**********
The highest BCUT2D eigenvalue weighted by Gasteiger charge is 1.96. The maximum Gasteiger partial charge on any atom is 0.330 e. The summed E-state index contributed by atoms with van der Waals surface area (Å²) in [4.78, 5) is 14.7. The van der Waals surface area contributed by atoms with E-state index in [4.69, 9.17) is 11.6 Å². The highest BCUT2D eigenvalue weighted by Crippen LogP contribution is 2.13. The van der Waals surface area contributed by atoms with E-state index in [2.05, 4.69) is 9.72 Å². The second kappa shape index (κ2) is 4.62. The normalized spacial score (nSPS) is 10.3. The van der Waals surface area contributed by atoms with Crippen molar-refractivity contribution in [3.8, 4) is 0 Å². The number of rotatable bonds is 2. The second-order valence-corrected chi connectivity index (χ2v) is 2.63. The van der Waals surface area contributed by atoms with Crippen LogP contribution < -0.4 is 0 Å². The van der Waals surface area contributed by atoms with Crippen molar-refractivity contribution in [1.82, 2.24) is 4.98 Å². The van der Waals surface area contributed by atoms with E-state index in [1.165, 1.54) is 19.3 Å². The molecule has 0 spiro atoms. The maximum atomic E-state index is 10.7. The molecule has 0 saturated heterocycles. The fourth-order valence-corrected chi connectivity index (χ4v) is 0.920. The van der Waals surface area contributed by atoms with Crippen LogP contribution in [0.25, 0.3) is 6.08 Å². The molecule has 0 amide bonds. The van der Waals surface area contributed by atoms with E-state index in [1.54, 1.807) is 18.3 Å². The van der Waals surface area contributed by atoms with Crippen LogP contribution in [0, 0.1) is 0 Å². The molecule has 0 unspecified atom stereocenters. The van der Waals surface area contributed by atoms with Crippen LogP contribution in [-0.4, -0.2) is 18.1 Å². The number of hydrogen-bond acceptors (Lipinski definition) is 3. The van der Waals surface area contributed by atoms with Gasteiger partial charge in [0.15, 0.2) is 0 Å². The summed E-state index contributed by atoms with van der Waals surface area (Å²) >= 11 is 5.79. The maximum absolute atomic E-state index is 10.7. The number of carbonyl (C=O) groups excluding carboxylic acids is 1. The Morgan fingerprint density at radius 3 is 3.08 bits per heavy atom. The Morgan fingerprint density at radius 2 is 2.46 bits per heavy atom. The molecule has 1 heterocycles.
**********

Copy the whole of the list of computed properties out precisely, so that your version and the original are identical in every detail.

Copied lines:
The highest BCUT2D eigenvalue weighted by Gasteiger charge is 1.96. The maximum Gasteiger partial charge on any atom is 0.330 e. The summed E-state index contributed by atoms with van der Waals surface area (Å²) in [4.78, 5) is 14.7. The van der Waals surface area contributed by atoms with E-state index in [4.69, 9.17) is 11.6 Å². The highest BCUT2D eigenvalue weighted by Crippen LogP contribution is 2.13. The van der Waals surface area contributed by atoms with E-state index in [2.05, 4.69) is 9.72 Å². The second kappa shape index (κ2) is 4.62. The normalized spacial score (nSPS) is 10.3. The van der Waals surface area contributed by atoms with Crippen molar-refractivity contribution in [3.8, 4) is 0 Å². The number of rotatable bonds is 2. The second-order valence-corrected chi connectivity index (χ2v) is 2.63. The van der Waals surface area contributed by atoms with Crippen LogP contribution < -0.4 is 0 Å². The van der Waals surface area contributed by atoms with Crippen molar-refractivity contribution in [1.82, 2.24) is 4.98 Å². The van der Waals surface area contributed by atoms with E-state index in [1.165, 1.54) is 19.3 Å². The molecule has 0 spiro atoms. The maximum atomic E-state index is 10.7. The molecule has 0 saturated heterocycles. The fourth-order valence-corrected chi connectivity index (χ4v) is 0.920. The van der Waals surface area contributed by atoms with Crippen LogP contribution in [0.25, 0.3) is 6.08 Å². The molecule has 0 amide bonds. The van der Waals surface area contributed by atoms with E-state index in [1.54, 1.807) is 18.3 Å². The van der Waals surface area contributed by atoms with Crippen LogP contribution in [0, 0.1) is 0 Å². The molecule has 0 unspecified atom stereocenters. The van der Waals surface area contributed by atoms with Crippen LogP contribution in [-0.4, -0.2) is 18.1 Å². The number of hydrogen-bond acceptors (Lipinski definition) is 3. The van der Waals surface area contributed by atoms with Gasteiger partial charge in [0.15, 0.2) is 0 Å². The summed E-state index contributed by atoms with van der Waals surface area (Å²) >= 11 is 5.79. The maximum absolute atomic E-state index is 10.7. The number of carbonyl (C=O) groups excluding carboxylic acids is 1. The Morgan fingerprint density at radius 3 is 3.08 bits per heavy atom. The Morgan fingerprint density at radius 2 is 2.46 bits per heavy atom. The molecule has 1 heterocycles.